Well, I blew it. The story of Birch Mountain
Birch Mountain reported its second-quarter results on Tuesday, and they were fittingly rocky. The firm is ramping up production at its Muskeg Valley Quarry, and costs in this early stage are running very high. Output rose impressively -- in June alone, the company produced more than 15 times as much as in the entire first quarter. Unfortunately, the expenses associated with this ramp-up are running far too high to turn a profit. I'm not just talking about accounting fictions here -- the company reversed course from last quarter's positive cash flow and burned several million dollars of its limited cash.
Perhaps in the grand scheme of things, this doesn't seem like such a big deal. After all, companies like Royal Dutch Shell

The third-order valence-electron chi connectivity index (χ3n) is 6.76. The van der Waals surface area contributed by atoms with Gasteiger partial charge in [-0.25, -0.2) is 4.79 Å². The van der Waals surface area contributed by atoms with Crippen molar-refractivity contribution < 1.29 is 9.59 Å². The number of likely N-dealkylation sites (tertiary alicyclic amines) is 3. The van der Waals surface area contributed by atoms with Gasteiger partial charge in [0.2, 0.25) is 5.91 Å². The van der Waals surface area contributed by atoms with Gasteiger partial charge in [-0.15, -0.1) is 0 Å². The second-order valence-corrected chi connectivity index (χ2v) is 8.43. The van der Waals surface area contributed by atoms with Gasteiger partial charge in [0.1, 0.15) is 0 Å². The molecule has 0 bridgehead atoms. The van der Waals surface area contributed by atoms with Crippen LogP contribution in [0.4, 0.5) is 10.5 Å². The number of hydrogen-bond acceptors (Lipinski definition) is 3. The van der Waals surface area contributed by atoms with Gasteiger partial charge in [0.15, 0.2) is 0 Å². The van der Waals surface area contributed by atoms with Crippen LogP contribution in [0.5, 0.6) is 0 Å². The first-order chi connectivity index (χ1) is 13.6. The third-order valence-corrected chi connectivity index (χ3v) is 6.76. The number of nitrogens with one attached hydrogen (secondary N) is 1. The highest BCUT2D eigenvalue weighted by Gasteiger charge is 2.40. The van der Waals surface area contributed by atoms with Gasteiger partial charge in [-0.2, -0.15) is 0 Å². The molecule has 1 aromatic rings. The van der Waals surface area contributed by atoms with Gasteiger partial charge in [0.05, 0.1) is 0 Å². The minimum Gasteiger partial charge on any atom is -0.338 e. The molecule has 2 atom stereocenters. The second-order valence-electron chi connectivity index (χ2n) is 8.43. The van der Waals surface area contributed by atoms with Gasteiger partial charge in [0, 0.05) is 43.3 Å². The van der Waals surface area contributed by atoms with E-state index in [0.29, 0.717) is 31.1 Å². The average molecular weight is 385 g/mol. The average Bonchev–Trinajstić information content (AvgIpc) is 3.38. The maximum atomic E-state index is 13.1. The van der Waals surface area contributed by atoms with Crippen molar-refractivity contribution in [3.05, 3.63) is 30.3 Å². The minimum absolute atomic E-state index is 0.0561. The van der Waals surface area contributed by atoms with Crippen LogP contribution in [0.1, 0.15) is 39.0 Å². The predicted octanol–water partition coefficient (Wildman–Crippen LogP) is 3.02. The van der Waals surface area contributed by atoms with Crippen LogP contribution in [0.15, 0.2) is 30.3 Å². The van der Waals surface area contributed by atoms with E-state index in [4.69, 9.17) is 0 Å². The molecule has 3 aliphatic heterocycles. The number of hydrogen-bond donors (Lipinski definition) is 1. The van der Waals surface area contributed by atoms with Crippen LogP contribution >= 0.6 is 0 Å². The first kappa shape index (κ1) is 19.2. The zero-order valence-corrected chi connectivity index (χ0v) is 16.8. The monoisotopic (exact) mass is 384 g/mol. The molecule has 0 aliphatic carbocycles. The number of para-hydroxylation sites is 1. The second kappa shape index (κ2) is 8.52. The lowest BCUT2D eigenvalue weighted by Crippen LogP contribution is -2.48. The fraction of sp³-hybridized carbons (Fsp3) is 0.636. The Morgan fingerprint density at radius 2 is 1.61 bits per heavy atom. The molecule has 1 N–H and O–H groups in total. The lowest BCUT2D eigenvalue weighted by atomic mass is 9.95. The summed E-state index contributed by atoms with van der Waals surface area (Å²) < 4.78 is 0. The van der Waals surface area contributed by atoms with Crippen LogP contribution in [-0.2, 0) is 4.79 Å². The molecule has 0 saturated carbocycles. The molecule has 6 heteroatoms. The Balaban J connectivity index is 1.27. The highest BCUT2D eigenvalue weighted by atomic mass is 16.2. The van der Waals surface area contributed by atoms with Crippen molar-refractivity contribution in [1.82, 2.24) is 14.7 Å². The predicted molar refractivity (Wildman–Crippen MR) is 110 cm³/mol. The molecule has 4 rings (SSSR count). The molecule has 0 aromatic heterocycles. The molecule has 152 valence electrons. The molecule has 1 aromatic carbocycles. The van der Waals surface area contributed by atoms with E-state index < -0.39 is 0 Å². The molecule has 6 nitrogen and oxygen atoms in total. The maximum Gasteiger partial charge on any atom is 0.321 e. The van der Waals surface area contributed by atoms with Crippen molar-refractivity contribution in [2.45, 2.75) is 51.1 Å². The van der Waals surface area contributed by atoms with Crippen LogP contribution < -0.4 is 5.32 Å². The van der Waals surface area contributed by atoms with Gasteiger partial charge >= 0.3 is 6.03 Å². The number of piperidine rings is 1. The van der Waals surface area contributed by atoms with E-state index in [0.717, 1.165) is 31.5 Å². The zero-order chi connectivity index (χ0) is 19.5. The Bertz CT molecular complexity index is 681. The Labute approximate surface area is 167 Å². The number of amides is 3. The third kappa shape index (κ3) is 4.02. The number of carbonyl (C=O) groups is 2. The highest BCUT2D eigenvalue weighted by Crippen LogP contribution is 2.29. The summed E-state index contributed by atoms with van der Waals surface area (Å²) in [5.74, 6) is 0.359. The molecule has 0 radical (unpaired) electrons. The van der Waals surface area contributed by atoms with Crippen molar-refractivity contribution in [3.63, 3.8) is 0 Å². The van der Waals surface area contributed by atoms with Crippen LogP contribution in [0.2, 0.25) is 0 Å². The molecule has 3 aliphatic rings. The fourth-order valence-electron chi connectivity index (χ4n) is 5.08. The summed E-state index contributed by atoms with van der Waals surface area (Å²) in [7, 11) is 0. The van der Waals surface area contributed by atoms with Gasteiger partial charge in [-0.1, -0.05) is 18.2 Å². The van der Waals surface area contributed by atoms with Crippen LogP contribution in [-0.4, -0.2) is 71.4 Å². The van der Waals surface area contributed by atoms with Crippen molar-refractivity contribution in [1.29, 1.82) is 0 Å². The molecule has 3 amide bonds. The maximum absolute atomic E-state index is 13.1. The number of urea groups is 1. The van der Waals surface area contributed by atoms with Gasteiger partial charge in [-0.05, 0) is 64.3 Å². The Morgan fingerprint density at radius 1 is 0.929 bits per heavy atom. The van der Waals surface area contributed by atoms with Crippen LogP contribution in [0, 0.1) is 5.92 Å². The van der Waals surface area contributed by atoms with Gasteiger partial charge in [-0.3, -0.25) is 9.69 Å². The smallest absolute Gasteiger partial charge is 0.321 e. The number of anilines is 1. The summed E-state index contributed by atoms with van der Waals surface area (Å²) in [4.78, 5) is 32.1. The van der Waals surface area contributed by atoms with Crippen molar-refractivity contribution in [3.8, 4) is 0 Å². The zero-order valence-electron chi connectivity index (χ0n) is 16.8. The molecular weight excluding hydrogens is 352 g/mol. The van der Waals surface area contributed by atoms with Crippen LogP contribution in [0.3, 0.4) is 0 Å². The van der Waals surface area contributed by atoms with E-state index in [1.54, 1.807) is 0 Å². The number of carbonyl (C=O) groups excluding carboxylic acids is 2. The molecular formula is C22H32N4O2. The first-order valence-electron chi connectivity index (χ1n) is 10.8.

The problem is the big disconnect between hypothetical future cash flows and today's strained liquidity. Birch itself notes the "substantial doubt about the Company's ability to continue as a going concern" that its working capital deficit has created.
Making matters worse is the company's unwillingness to provide better clarity to already jumpy investors. When an analyst on the call asked a simple question -- what will it take to break even? -- management responded that it had not anticipated such a question. That is unacceptable.
Between the capital crunch and the failure to communicate a clear road map to profitability, Birch Mountain deserves to be avoided until there is a change in strategic direction. Suncor, Canadian Natural Resources
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